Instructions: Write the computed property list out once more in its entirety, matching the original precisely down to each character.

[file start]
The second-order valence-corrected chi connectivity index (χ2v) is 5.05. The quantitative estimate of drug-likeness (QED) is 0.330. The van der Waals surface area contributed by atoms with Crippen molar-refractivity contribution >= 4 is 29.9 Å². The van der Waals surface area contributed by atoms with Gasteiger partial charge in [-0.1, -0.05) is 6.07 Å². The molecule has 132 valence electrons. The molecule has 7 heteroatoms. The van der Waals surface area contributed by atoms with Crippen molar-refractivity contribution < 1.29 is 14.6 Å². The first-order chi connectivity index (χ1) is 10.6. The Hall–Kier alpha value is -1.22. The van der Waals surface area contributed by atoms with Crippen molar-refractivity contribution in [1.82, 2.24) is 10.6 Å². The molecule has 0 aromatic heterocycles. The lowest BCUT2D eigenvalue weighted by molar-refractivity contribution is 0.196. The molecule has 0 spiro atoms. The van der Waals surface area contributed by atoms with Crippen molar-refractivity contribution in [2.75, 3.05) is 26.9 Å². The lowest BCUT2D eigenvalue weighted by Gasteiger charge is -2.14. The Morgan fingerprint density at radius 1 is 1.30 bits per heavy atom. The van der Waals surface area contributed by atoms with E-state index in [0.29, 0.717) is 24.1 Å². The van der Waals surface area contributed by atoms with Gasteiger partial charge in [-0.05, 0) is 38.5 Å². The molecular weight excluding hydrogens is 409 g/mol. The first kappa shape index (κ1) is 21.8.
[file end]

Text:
The second-order valence-corrected chi connectivity index (χ2v) is 5.05. The quantitative estimate of drug-likeness (QED) is 0.330. The van der Waals surface area contributed by atoms with Crippen molar-refractivity contribution >= 4 is 29.9 Å². The van der Waals surface area contributed by atoms with Gasteiger partial charge in [-0.1, -0.05) is 6.07 Å². The molecule has 132 valence electrons. The molecule has 7 heteroatoms. The van der Waals surface area contributed by atoms with Crippen molar-refractivity contribution < 1.29 is 14.6 Å². The first-order chi connectivity index (χ1) is 10.6. The Hall–Kier alpha value is -1.22. The van der Waals surface area contributed by atoms with Crippen molar-refractivity contribution in [1.82, 2.24) is 10.6 Å². The molecule has 0 aromatic heterocycles. The lowest BCUT2D eigenvalue weighted by molar-refractivity contribution is 0.196. The molecule has 0 spiro atoms. The van der Waals surface area contributed by atoms with Crippen molar-refractivity contribution in [2.75, 3.05) is 26.9 Å². The lowest BCUT2D eigenvalue weighted by Gasteiger charge is -2.14. The Morgan fingerprint density at radius 1 is 1.30 bits per heavy atom. The van der Waals surface area contributed by atoms with E-state index in [0.29, 0.717) is 24.1 Å². The van der Waals surface area contributed by atoms with Gasteiger partial charge in [-0.05, 0) is 38.5 Å². The molecular weight excluding hydrogens is 409 g/mol. The first kappa shape index (κ1) is 21.8.